The whole thing caused a feeling that, while the country had a use for camels, the camels themselves lacked a purpose. Strange as it sounds, they'd never been given that 'rubber stamp' of approval. Again, they weren't 'official'.
   If you wanted one, they were there. But there wasn't near enough for the average person to feel anything had changed. Camels were for folks with more time and money than a regular man had. Back channel government programs and wealthy private firms. Not for a homesteader or entrepreneur wondering if he should swap out his horses.
   And when the War broke out, all that shoulda changed.
   Except, nobody asked it to.

Wednesday, February 1, 2017

THE REAL WEIRD WEST: The US Camel Corps Part 3

   March 1855, Secretary of War Jefferson Davis got $30,000 from Congress to import camels for exploration of the western frontier of the United States.  Two men, Henry Wayne and David Porter (Hank and Dave), traveled abroad and brought back with them about 35 of the beasts, landing in Indianola, Texas in May of 1856. The US Camel Corps was born.
   Or should've been. Almost was, let's say.
   The Texans were damn impressed with the exotic creatures and proposed feats to test the animals' supposed strength and endurance. For the three weeks that Hank and Dave and the herd was there, the boys obliged the town, having the camels lift and parade and kneel on command. Indianola was so taken, a man wrote a poem for the Indianola Bulletin (damned if I can find it) and a woman named Mary Shirkey knitted a pair of socks out of camel hair for President Pierce. It's even said Hank sent those kickers on to his old pal Jefferson Davis, who sent them to the Man himself.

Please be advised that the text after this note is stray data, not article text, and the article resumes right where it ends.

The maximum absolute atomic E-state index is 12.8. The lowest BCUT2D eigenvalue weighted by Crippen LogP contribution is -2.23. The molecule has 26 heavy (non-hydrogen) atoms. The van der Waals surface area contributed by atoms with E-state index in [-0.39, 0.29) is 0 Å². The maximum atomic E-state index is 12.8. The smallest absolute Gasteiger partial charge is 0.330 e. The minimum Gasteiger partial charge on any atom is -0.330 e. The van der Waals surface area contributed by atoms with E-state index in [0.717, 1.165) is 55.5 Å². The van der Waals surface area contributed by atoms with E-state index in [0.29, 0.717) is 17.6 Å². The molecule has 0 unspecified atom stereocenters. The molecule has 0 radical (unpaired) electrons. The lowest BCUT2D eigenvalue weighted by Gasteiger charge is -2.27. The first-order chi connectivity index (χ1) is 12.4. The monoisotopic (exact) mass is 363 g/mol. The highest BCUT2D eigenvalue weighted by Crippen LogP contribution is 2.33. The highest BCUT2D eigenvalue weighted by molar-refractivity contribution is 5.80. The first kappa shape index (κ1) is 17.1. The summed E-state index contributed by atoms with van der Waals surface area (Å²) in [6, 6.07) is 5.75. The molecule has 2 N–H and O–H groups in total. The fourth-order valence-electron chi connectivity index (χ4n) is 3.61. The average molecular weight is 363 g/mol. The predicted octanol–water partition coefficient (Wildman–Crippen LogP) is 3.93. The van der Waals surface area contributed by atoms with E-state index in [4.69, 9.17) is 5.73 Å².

Then came time to march the camels to Camp Verde, nearly 200 miles off. It was there the Army would begin their experiments in earnest, to discover just how well the camel might serve to fully claim the unknown frontier.
   But here was the thing: Why not get more camels, while the getting was good? Things were still fresh, Hank and Dave were excited, the locals were excited and they'd spent less than $10,000 of their 30K. In reply to the boys' letters of jubilation at their own progress, ol' Jefferson dashed off a word:


Sounds like it's going gangbusters. I say we go get more o' them sumbitches. I mean, camel socks and poems? That's fantastic news! Strike while the iron's hot, I say. We got the dough, we got the drive. Let's get it done.